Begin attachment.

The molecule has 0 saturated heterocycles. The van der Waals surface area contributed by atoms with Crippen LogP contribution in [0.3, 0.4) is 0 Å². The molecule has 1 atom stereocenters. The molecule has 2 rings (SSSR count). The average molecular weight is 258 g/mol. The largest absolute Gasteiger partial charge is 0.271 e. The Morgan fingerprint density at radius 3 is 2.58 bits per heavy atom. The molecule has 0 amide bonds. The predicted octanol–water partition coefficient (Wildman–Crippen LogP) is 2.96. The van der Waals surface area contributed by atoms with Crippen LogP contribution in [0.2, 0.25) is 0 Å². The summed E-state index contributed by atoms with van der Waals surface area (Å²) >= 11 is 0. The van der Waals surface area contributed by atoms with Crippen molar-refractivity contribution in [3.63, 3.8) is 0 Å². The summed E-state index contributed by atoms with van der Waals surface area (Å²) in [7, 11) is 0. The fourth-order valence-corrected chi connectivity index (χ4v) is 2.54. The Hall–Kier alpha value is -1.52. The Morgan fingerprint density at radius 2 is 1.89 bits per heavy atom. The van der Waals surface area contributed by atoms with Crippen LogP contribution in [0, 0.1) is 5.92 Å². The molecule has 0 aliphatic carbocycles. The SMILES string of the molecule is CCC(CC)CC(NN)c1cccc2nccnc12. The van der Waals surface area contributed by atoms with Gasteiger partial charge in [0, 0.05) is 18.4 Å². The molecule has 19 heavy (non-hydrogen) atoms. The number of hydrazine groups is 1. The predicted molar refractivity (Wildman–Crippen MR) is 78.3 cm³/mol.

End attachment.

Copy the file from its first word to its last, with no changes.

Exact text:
The molecule has 0 saturated heterocycles. The van der Waals surface area contributed by atoms with Crippen LogP contribution in [0.3, 0.4) is 0 Å². The molecule has 1 atom stereocenters. The molecule has 2 rings (SSSR count). The average molecular weight is 258 g/mol. The largest absolute Gasteiger partial charge is 0.271 e. The Morgan fingerprint density at radius 3 is 2.58 bits per heavy atom. The molecule has 0 amide bonds. The predicted octanol–water partition coefficient (Wildman–Crippen LogP) is 2.96. The van der Waals surface area contributed by atoms with Crippen LogP contribution in [0.2, 0.25) is 0 Å². The summed E-state index contributed by atoms with van der Waals surface area (Å²) >= 11 is 0. The van der Waals surface area contributed by atoms with Crippen molar-refractivity contribution in [3.63, 3.8) is 0 Å². The summed E-state index contributed by atoms with van der Waals surface area (Å²) in [7, 11) is 0. The fourth-order valence-corrected chi connectivity index (χ4v) is 2.54. The Hall–Kier alpha value is -1.52. The Morgan fingerprint density at radius 2 is 1.89 bits per heavy atom. The van der Waals surface area contributed by atoms with Crippen LogP contribution in [0, 0.1) is 5.92 Å². The molecule has 0 aliphatic carbocycles. The SMILES string of the molecule is CCC(CC)CC(NN)c1cccc2nccnc12. The van der Waals surface area contributed by atoms with Gasteiger partial charge in [0, 0.05) is 18.4 Å². The molecule has 19 heavy (non-hydrogen) atoms. The number of hydrazine groups is 1. The predicted molar refractivity (Wildman–Crippen MR) is 78.3 cm³/mol.